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Highlights of George Osborne's Today programme interview

By Matthew Barrett
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Osborne LargeThe Chancellor of the Exchequer, George Osborne appeared on Radio 4's Today programme this morning. Highlights of his interview are below.

On the European economic situation:

  • Osborne dismissed concerns about a double-dip recession, saying instead that the concern is growth in all Western countries is not going to be as strong as people hoped and expected.
  • Osborne noted falls in the German and Chinese stock markets, calling it "a re-basing of global assumptions about the economy". 
  • Osborne also said Britain has been a safe haven, "in part because people see in Britain the stability of a credible plan to deal with our budget deficit".
  • On €urozone fiscal integration, Osborne said "I think we have to accept that is going to happen, it is in our interest that it happens because an unstable Euro is very bad news for us. We have to ensure that our influence on important decisions is not undermined, but we do have to allow greater fiscal union while protecting our own national interest." 

On the domestic economic situation:
  • When asked where growth would come from, Osborne noted the "unbalanced economy" in Britain, which relied far too much on banking and the City. 
  • Growth, he said, would be helped by the government "making the reforms that will make it easier to employ people and do business", noting "our tax revenues and spending plans are broadly on track"
  • Osborne hailed the deficit reduction plan as "the rock of stability upon which you can build" growth and a re-balanced economy
  • He stressed several times that the independent nature of the Office of Budget Responsibility meant he wasn't responsible for forecasting growth. 
  • Osborne also contrasted the government's fiscal responsibility with other European economies, especially Italy and France, both of which have been in the news in recent days. He said: "When you see the Italians having to make budget changes and the French having to address their parliament this week, you can see that we got ahead of the curve last year, did difficult things but are benefiting from those decisions today."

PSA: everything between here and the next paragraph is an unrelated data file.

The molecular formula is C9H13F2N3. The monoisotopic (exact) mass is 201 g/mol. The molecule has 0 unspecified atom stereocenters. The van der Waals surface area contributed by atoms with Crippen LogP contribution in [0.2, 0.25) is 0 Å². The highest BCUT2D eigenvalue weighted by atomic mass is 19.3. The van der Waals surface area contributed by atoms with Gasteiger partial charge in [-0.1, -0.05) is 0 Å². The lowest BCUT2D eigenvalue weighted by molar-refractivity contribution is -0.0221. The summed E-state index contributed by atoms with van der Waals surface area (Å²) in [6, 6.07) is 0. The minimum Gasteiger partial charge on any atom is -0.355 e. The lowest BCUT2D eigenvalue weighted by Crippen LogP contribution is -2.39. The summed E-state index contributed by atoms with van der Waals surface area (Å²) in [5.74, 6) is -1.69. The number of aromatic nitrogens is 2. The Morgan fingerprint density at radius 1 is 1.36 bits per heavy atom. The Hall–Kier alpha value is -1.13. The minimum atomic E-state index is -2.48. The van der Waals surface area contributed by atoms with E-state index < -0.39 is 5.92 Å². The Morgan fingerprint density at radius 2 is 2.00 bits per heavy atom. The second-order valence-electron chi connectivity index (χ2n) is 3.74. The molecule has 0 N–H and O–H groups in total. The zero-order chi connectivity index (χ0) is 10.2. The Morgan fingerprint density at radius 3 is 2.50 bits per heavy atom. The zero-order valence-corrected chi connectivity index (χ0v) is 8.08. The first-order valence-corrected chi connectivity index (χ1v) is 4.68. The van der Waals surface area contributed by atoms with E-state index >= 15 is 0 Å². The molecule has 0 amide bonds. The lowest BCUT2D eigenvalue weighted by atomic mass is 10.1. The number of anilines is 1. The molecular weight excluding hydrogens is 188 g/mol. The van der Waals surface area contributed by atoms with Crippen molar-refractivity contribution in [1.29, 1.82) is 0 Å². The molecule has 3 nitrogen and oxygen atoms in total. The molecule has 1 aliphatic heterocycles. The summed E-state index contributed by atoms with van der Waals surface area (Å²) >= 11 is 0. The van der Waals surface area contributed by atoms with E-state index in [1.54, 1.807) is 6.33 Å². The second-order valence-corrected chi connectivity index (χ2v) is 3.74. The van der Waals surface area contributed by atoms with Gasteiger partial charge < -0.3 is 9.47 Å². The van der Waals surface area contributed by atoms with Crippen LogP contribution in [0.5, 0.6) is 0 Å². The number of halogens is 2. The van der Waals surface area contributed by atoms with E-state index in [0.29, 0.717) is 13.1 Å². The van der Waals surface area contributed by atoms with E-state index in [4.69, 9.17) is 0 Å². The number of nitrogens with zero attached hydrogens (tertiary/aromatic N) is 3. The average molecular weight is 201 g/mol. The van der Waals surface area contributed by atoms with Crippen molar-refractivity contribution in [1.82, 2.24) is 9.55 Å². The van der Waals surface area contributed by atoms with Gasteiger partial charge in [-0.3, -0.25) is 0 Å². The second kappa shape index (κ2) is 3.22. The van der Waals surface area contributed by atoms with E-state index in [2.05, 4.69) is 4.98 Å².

On domestic taxes:

  • Osborne was asked about tax cuts, and in particular, the wisdom of having a 50p tax rate. "I have said with the 50p tax rate that I don't see that as a lasting rate for Britain as it is very uncompetitive internationally", and "people can frankly move" if tax rates are too high, he said.
  • Osborne said he has asked the Inland Revenue to conduct an assessment of how much the 50p rate brings in for the Treasury, in order to ascertain its effectiveness - "in my view you've got to have taxes that are economically efficient."
  • Osborne also said the government is making the better-off sections of society pay their fair share by, for example, increasing Capital Gains Tax, introducing a permanent bank tax, and taking action to reduce tax avoidance. Osborne called the government's actions on tax collection "pretty ruthless".

On the riots that took place in several English cities:

  • Osborne said there "has to be a big response. The focus of the political classes has been on the economy... we have to re-discover some of the interest" in solving Broken Britain. 
  • Osborne made the point that the economy and private society are inseparably linked because the problems of society inevitably cost money.
  • Finally, on police cuts, Osborne said: "It is about reform, about improving the presence of the police in our communities and making the police more visible. We have made a commitment that we don't want to see a reduction in visible policing. I have to say, there are very deep-seated social problems that we need to tackle." 
  • Osborne said there are "communities cut off from the economic life-blood of the country" and that it is not helpful just to debate numbers of police officers. It is, he said, "about a far bigger challenge for our society, which is dealing with people who we have ignored for too long and helping them feel they have a stake in society. That is the challenge for the Government going forward."

Two other points of interest:

  • Osborne specifically mentioned American former police chief Bill Bratton as someone the government would seek policing "advice" from. Bratton is the man Cameron apparently wanted to appoint as head of the Metropolitan Police, but was blocked from doing so by Theresa May
  • Douglas Carswell MP blogged a few moments ago, criticising Osborne's words about European fiscal integration. This is significant because Carswell appears to be the first Tory to publicly oppose Osborne's pro-integration sentiments. 


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